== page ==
Salt water pool maintenance is a bit different than traditional pool care. While you don’t have to add as many chemicals with a salt water pool, you do have to balance your water and care for your pool equipment a little differently.
So here are 9 common salt water pool maintenance mistakes and how to avoid them. Check it out.
Before we dive in, if you’re looking for help keeping your pool clean and clear, check out our FREE Pool Care Cheat Sheet. It’s a totally free, easy-to-use guide to help you keep track of taking care of your pool.
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Mistake #1. Thinking A Salt Water Pool Has No Chlorine
When you add salt to your pool, your salt water generator uses that dissolved salt to create chlorine. That’s right: your saltwater pool is still a chlorine pool.
The only difference? You’re adding salt instead of chemicals to make that chlorine happen. As a result, your salt water generator also produces a steadier, lower chlorine level than a typical pool. That means the water is gentler on your skin and eyes.
Here’s our definitive guide to salt water generators to learn more.
Mistake #2. Not Testing Your Free Chlorine Levels Each Week
Like we said, your salt water generator produces chlorine. And that means you need to test and balance your free chlorine levels to keep your water sanitized. Your free chlorine levels should be between 1 and 3 parts per million, with 3 parts per million being ideal.
Test your water weekly with test strips or a liquid test kit. Then adjust your generator accordingly if your chlorine levels are off. You can keep your chlorine levels slightly higher than you would with a traditional pool because of how the chlorine is produced and dispersed by your salt water generator.
Tests for 7 important chemistries in seconds: Total Hardness, Total Chlorine, Total Bromine, Free Chlorine, pH, Total Alkalinity, and Cyanuric Acid.
Just make sure your salt levels are high enough for your generator to work correctly and that you don’t have any calcium build-up on your salt cell.
Mistake #3. Not Keeping Your pH Levels In Check
Your pH will run on the high side in a salt water pool because your salt water generator naturally raises your pH as the system runs. High pH levels above 7.6 can lead to skin irritation and burning eyes and cause scaling on your pool equipment.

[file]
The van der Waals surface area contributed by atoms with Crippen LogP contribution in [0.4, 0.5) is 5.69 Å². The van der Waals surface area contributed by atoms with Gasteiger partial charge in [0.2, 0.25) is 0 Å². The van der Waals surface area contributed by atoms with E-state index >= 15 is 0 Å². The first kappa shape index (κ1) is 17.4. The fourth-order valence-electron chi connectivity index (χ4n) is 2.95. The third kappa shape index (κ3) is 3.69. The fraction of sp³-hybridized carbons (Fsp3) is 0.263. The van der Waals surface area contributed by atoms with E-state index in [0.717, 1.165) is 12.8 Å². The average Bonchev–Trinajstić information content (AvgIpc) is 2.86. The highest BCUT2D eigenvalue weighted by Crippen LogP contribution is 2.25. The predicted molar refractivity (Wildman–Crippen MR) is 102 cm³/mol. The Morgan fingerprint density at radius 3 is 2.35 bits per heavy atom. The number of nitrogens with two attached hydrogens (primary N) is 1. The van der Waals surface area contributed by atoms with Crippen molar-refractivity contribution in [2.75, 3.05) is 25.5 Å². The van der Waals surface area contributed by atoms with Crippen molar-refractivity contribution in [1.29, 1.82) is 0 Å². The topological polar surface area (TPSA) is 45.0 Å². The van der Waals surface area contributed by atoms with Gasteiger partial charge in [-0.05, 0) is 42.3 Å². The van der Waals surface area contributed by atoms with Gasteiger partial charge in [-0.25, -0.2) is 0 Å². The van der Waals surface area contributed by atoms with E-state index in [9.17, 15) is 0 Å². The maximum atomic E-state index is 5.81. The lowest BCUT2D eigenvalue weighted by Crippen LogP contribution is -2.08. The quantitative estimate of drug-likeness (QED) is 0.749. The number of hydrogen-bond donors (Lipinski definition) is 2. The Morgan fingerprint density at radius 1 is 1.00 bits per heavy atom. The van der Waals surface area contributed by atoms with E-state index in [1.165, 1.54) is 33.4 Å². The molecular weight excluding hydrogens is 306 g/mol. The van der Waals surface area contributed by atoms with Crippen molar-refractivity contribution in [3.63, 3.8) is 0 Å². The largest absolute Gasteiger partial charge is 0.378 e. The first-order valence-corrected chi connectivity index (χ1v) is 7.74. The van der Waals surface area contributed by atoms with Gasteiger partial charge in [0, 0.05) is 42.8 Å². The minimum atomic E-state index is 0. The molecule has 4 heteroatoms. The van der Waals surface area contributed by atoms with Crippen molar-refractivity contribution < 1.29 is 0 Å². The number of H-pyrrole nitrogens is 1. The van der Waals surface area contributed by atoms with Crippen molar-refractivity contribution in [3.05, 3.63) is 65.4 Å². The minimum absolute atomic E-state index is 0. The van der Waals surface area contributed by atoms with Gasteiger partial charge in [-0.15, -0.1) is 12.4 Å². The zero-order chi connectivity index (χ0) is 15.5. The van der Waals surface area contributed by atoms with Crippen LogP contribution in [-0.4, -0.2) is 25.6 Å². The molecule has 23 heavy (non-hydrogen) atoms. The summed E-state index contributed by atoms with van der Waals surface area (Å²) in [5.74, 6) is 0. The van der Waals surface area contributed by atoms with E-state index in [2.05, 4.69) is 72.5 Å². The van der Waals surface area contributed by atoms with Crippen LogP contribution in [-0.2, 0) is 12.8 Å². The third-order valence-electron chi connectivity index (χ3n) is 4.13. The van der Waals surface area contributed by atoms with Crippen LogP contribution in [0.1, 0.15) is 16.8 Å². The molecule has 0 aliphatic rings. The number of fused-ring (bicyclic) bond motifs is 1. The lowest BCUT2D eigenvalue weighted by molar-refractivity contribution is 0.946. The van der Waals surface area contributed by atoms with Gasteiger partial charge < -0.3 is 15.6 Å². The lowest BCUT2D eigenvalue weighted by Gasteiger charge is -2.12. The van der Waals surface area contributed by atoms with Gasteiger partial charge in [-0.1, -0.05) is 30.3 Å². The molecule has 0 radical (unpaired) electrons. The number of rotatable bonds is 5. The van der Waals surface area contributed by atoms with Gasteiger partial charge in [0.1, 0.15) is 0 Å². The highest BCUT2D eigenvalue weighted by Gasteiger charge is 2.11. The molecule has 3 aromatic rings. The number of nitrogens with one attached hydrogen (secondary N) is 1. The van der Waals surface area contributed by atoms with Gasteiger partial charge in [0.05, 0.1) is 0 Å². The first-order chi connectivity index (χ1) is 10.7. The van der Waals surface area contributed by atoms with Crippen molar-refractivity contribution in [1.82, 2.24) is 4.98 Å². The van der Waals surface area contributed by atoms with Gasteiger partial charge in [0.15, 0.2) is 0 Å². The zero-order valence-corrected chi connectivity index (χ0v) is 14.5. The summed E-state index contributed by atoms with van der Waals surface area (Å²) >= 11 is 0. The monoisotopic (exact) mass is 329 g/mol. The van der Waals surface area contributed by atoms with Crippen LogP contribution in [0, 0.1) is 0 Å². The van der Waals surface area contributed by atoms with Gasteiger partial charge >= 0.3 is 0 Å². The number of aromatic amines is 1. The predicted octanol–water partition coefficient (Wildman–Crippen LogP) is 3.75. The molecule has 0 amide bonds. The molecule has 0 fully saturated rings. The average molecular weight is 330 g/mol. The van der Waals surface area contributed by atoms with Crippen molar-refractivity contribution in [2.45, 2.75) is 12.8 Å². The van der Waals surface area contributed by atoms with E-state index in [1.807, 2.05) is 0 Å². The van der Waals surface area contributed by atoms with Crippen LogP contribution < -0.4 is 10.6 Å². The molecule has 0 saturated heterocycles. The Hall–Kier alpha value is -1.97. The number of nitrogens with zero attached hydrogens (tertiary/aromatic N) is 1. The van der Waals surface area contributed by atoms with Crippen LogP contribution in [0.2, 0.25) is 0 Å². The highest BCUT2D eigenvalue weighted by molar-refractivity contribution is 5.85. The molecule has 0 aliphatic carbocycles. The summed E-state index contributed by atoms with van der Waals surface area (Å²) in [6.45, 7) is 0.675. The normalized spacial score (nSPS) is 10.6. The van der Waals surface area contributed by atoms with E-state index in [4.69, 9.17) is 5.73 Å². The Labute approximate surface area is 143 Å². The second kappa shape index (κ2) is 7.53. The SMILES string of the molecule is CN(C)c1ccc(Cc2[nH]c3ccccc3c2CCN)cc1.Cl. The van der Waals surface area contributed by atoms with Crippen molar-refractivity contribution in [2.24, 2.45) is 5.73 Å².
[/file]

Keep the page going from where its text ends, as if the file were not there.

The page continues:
So be sure to test and balance your pH every week. You can add a pH decreaser to lower your pH levels or muriatic acid.
If you have a chronically high pH problem, make sure your other levels are balanced, like your CYA. And check the run times on your salt water generator.
Remember, it’s your system running that produces higher pH levels. So you shouldn’t need to run your system for more than 10 hours a day. For more information on how long your run your filter system, click here.
Mistake #4. Adding Too Much Salt Too Quickly
The upside of a salt water pool? Once you add salt, it stays in the water. In addition, salt doesn’t evaporate, which means it can continuously flow through your salt water generator and produce chlorine.
The downside? If you add too much salt, it’s a pain to lower your levels.
Also, your salinity levels only go down with rain, splash out, or by diluting your water manually. So be sure to add your salt slowly and test your levels as you go, especially if it’s the beginning of the pool season.
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Mistake #5. Not Testing Your Salinity (Or Salt Levels) By Hand
Most salt water generators display your water’s salinity level. But it’s always smart to manually test your salt levels if your system is producing a false reading.
Check your salinity levels once a month during the pool season. You’ll also want to check after a heavy rain, heavy use, or if you’ve drained out lots of water. You can use salt water test strips, or we recommend using a digital salinity reader.
Salt water pools need to be tested regularly for the correct salinity. This Digital Salinity Tester is accurate, easy-to-use, and comes with everything* you need to get started.
Check your salt water generator instructions for the correct salinity levels for your system.
Mistake #6. Not Testing and Balancing Your Alkalinity, Stabilizer, and Calcium Levels Each Month